Kerala and Uttarakhand have received incessant rainfall in October 2021 leading to doubts over the potential role of climate change behind these extreme weather events. In both these States and other states as well, over the last few years, there have been variations in the pattern and intensity of rainfall.
GS-III: Environment and Ecology (Climate Change and its Impact, Conservation of Environment, Effects of Environmental Pollution), GS-III: Disaster and Management (Natural and Anthropogenic Disasters, Disaster Management in India)
Dimensions of the Article:
- Recent extreme rainfall events
- Cause of Extreme Rainfall Events
- Factors contributing to torrential rains
- Connection with global warming
Recent extreme rainfall events
- Several parts of the western Konkan coast and the southern peninsula were seeing instances of extreme rainfall with the ‘Southern Peninsula’ region seeing almost 30% more rain than normal during the June-July period.
- Recently, Mahabaleshwar in western Maharashtra reported over 60cm of rainfall in just one day which “exceeded its all-time record” according to the IMD.
- Rainfall, the IMD said the torrential rains over the Konkan coast was likely to continue for the rest of the week due to the position of the monsoon trough.
- July and August are the most important monsoon months contributing over two-third of the seasonal rainfall and central India as well as the south Peninsula are expected to see most of the rainfall during this interim.
- However, climate scientists have warned that monsoon patterns, overall have been changing.
Cause of Extreme Rainfall Events
- The frequency and strength of cyclones over the Arabian Sea has increased in the last two decades.
- There is a 52% increase in the frequency of cyclones over Arabian Sea from 2001-2019 and 8% decrease over Bay of Bengal compared to 1982-2002, when historically most cyclones have been in Bay of Bengal, according to a study
- Even the duration of these cyclones has increased by 80%. More cyclones were bringing in more moisture from the Arabian Sea and contributing to extreme rainfall events.
Factors contributing to torrential rains
- There have been two rain-bearing ‘low pressure systems’ that are active in the Arabian Sea as well as the Bay of Bengal. The low pressure system in the Arabian Sea has contributed significantly to the heavy rain in Kerala. Winds from the Bay of Bengal low pressure system have been reaching as far as Uttarakhand and contributing to rainfall in northern parts of India.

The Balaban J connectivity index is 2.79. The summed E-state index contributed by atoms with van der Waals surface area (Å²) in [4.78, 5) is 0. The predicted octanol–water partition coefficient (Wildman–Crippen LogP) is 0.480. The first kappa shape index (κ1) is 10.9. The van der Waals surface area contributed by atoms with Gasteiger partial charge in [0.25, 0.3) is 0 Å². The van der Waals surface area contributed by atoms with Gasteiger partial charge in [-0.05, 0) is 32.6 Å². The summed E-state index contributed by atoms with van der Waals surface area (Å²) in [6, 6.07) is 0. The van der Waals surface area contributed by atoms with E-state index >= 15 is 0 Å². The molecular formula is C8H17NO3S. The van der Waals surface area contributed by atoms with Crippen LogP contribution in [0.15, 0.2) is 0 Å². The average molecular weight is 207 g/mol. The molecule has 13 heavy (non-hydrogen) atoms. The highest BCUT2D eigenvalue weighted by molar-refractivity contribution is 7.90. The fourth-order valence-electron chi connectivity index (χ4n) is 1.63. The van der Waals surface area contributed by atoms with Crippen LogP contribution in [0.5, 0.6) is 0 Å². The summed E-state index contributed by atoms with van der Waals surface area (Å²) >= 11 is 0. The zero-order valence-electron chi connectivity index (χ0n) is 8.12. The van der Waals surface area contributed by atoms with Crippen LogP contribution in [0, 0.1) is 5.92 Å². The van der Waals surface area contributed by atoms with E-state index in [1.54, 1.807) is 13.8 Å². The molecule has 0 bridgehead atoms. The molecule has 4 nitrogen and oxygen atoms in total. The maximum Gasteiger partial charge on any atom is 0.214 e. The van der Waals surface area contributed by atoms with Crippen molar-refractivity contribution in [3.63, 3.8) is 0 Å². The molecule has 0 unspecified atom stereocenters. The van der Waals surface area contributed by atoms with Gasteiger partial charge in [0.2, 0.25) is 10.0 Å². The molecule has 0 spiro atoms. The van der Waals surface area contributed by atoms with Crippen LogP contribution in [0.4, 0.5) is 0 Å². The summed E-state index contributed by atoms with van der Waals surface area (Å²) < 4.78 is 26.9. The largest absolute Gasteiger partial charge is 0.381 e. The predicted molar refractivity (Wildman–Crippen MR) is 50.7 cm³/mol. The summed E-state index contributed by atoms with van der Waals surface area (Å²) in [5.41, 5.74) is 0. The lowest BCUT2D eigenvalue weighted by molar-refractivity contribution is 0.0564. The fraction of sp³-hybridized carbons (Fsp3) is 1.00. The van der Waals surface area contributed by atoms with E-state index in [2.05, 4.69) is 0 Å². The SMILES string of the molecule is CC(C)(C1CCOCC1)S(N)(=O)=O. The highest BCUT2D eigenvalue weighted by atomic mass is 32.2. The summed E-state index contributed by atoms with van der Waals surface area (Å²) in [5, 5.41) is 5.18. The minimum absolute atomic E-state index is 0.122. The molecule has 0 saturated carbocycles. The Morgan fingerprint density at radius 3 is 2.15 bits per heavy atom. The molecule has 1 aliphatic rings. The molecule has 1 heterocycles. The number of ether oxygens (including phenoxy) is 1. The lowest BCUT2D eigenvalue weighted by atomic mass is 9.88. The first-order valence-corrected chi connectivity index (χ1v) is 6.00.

- Western disturbances are periodic influxes of moisture-laden clouds from the Mediterranean which are common during winter. String western disturbances are contributing to heavy rain in northern India.
- This year, the monsoon began its retreat on early October and though it was expected to fully retreat by mid-October, it is yet to completely withdraw, with the associated clouds still lingering on and thus contributing to continued rainfall activity. October is the month when the southwest monsoon entirely retreats from India.
Connection with global warming
- The generation of low pressure systems and the western disturbances are connected to the larger pattern of global warming.
- Global warming is leading to increased sea temperatures in general giving rise to enhanced cyclonic activities. The heating effect has been more intense in the Arabian Sea, thus leading to significant cyclonic activity in the Arabian Sea region.
- Overall elevated temperatures are contributing to warmer waters in the Arctic Ocean and is subsequently drawing colder air from the poles with greater intensity. This added to the increased moisture in the atmosphere is leading to more intense western disturbance activity over north India. As air temperature increases, air can hold more water molecules.
- Warming oceans are contributing to intense spells of rainfall in pockets followed by long rainless spells. This is being considered as one of the most visible manifestations of climate change.
-Source: The Hindu